Bipartisan Backing Senate Bill 3
Tuesday took the Pennsylvania Senate by storm when an overwhelming bipartisan majority approved the medical cannabis bill according to Democratic State Senator Daylin Leach for Delaware. Leach sponsored Senate Bill 3 from its initial formation, along with Republican Senator Mike Folmer, was just one of the politicians backing it. All in all including:
- 19 Democrats
- 21 Republicans
The measure passed by a 40-7 margin, a total landslide victory in the chronicles of chronic history. Leach said in a press release,
“Today, the Senate showed it stands with the 88% of Pennsylvanians who support medical cannabis. A huge, bipartisan majority supported SB3 because it will allow children suffering from devastating seizure disorders, veterans suffering from PTSD, and cancer patients being ravaged by the side effects of chemotherapy, among others, to get the medicine they need.”
Now by the typical standards of marijuana reform, be it for recreational or medicinal purposes, this is a pretty impressive majority.
Pushing for Pots Potential
Under the regulations set forth by SB3 Pennsylvania residents would be eligible to be treated with medical marijuana for a wide variety of illnesses. But, for everyone getting all excited about breaking out the new bong, the legislation text states they will not be able to smoke it. Leach added that in his opinion, legalizing marijuana is a “moral issue, not a partisan issue.” He also went on to add said in a speech on the floor of the Senate after the bill was passed:
“If any one of us had a sick child, a sick mother, a sick brother, that’s the only thing in the world we would care about. This is going to make a huge difference in the lives of so many people.”
In the past Leach has cited the economic opportunity which legalizing marijuana could present, beyond just medicinal marijuana. During a trip to Colorado in July 2014, he noted in an Op-Ed that marijuana growing facilities employed a number of positions that included:
- Medical technicians
- Mechanical engineers
- Extensive support staff
He talked about how dispensaries created other forms of employment, such as:
- Sales force (known as bud-tenders)
Leach stated that these individuals had to be highly educated about their products, and thus were paid a very respectable salary.
Leach talked about the potential for state income, saying that in Colorado the tax revenues coming into the state are “astronomical.” According to his report in the first 6 months of legal cannabis the State of Colorado estimated to have generated well over $50 million in direct tax revenues, plus millions more from licensing fees, and indirect businesses such as:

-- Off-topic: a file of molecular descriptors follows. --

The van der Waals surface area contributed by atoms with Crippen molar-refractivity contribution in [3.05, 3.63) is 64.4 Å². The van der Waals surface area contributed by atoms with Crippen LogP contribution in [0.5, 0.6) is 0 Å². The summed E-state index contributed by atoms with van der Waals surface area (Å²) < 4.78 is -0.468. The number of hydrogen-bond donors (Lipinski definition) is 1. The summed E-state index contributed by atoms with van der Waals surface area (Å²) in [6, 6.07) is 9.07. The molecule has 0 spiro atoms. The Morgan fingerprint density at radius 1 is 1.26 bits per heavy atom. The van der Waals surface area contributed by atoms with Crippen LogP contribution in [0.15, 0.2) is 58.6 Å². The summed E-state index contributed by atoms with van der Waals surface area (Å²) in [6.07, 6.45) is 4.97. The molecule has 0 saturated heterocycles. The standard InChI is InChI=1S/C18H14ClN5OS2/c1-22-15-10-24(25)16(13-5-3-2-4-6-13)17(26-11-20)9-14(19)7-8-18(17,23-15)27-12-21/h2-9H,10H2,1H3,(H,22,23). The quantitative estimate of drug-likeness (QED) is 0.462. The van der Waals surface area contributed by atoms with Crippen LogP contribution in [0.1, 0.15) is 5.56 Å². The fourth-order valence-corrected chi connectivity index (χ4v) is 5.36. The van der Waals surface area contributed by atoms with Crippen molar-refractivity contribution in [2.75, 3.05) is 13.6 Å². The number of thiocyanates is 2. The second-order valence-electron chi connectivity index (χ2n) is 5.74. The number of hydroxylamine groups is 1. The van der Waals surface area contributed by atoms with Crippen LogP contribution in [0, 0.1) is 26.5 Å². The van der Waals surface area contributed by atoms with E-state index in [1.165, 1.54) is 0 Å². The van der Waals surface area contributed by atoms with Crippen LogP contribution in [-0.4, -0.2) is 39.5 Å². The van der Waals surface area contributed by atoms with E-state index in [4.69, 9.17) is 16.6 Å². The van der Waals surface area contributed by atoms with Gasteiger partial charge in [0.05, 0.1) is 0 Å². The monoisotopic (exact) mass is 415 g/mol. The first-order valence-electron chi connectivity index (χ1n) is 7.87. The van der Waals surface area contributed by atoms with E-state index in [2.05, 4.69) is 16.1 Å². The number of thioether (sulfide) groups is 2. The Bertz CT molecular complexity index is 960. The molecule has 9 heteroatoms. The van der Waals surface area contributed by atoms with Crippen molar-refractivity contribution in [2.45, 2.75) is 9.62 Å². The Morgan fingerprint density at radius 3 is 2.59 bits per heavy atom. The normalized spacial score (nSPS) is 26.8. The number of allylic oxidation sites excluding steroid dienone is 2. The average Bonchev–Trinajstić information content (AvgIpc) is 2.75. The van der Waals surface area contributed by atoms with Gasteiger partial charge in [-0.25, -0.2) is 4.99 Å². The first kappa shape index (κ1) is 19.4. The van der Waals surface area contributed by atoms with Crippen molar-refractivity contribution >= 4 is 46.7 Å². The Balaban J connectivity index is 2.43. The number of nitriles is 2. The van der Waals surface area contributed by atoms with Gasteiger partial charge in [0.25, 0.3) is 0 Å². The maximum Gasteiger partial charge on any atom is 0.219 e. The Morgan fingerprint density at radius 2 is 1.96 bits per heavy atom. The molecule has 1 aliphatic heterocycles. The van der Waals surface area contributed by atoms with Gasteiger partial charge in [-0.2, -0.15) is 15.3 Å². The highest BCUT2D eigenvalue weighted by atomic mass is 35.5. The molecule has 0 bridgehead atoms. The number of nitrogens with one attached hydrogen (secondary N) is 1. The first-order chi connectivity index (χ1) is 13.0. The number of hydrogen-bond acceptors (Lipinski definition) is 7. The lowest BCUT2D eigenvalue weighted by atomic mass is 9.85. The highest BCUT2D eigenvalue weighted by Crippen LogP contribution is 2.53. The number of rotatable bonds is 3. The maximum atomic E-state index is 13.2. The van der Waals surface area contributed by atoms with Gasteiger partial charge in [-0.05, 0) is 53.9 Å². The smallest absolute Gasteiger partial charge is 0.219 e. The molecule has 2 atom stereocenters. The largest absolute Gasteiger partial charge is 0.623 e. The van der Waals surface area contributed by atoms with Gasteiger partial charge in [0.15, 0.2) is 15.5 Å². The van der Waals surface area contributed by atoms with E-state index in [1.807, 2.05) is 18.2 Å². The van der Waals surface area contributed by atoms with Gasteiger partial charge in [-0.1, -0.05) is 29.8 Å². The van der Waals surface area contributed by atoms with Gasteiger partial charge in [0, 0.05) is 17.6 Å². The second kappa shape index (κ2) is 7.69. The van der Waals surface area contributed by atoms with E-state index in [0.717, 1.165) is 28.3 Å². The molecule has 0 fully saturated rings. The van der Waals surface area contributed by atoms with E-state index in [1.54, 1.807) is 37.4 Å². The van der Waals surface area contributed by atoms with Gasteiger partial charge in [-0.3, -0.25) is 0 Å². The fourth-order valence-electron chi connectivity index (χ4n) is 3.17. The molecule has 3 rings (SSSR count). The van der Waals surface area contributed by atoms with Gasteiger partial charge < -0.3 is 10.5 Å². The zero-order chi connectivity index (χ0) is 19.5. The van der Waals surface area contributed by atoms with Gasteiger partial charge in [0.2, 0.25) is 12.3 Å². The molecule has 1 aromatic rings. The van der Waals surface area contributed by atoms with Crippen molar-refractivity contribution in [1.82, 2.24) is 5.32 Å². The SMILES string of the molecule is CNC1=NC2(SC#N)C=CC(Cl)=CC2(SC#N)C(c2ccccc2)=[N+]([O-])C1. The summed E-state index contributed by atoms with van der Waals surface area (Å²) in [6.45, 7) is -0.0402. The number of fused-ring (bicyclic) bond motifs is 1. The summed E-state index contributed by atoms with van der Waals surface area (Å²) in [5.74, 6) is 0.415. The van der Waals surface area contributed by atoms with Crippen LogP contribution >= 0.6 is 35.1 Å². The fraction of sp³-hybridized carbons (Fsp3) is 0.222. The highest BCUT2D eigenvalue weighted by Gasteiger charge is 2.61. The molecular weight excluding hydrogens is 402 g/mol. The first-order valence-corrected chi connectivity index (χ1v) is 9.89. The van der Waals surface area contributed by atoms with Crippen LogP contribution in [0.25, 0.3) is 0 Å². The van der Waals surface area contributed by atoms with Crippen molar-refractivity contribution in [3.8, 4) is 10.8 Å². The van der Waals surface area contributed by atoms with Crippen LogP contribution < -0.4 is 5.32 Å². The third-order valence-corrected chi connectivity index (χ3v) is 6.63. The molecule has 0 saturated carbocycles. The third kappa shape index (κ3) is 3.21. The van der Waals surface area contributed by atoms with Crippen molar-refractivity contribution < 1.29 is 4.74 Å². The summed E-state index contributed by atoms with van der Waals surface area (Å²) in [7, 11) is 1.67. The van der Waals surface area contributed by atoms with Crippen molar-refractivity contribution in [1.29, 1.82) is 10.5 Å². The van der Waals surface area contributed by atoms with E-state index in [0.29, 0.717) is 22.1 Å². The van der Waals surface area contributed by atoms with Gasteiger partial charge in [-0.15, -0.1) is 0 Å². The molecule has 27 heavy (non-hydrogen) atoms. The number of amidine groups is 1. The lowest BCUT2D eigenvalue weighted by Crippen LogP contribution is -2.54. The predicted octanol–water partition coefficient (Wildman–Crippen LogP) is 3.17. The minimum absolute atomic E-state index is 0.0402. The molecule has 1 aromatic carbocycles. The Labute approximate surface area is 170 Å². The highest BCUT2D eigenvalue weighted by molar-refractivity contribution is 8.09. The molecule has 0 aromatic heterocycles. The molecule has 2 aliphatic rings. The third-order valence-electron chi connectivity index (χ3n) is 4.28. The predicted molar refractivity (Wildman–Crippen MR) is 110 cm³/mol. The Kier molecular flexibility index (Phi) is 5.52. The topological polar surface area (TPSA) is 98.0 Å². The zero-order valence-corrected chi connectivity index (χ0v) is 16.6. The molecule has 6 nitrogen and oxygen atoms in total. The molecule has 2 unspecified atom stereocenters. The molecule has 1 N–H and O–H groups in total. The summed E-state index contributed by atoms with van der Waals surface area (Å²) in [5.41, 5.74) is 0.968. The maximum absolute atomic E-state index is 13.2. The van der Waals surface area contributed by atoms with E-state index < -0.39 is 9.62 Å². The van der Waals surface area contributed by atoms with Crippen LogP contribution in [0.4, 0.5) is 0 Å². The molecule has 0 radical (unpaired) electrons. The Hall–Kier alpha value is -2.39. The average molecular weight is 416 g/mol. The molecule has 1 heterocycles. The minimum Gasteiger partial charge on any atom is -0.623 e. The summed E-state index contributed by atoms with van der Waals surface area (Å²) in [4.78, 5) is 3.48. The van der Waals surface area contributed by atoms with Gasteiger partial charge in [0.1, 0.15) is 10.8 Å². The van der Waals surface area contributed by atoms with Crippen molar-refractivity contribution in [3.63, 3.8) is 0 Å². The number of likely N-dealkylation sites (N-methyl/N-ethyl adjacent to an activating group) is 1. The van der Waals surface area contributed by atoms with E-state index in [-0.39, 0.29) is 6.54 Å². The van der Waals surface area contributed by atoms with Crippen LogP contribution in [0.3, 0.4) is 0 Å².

Sealing the Drug Deal
Now SB3 must be approved by the Pennsylvania House of Representatives before getting a final signature into law from Pennsylvania Governor Tom Wolf. While there is still a possibility this will stop it in its tracks, considering the broad bipartisan support the bill received in the Senate, it would seem a probability that SB3 will pass the House and become legally binding.
However, don’t count the fight completely over. This would be the first time a bill passed through the Pennsylvania Senate just like that only to fail in the home-stretch. In the fall of 2014 another bill similar to SB3 was rejected in the House after passing the Senate, so nothing is guaranteed just yet folks. Opponents of the bill were largely social conservatives concerned with family values, and many are not convinced with the dependability of marijuana’s medical value, some even citing research that contradicts the argument that marijuana is good for seizures, and some saying it actually worsens them.
Still, if this revolutionary new bill becomes a law, Pennsylvania would become the 24th state to legalize medical marijuana. And again, with this being a swing state it could influence the path the future president takes, and even the entire country. Only time will tell, now all eyes are on Pennsylvania. Next… Ohio?
Medical marijuana may be uniquely beneficial to many patients in need, but for the addict it can only continue to create an unnecessary risk that could cause even more harm down the line. While there are already plenty of risky medications out there, a drug is a drug and this one can still be abused. If you or someone you love is struggling with substance abuse or addiction, please call toll-free 1-800-951-6135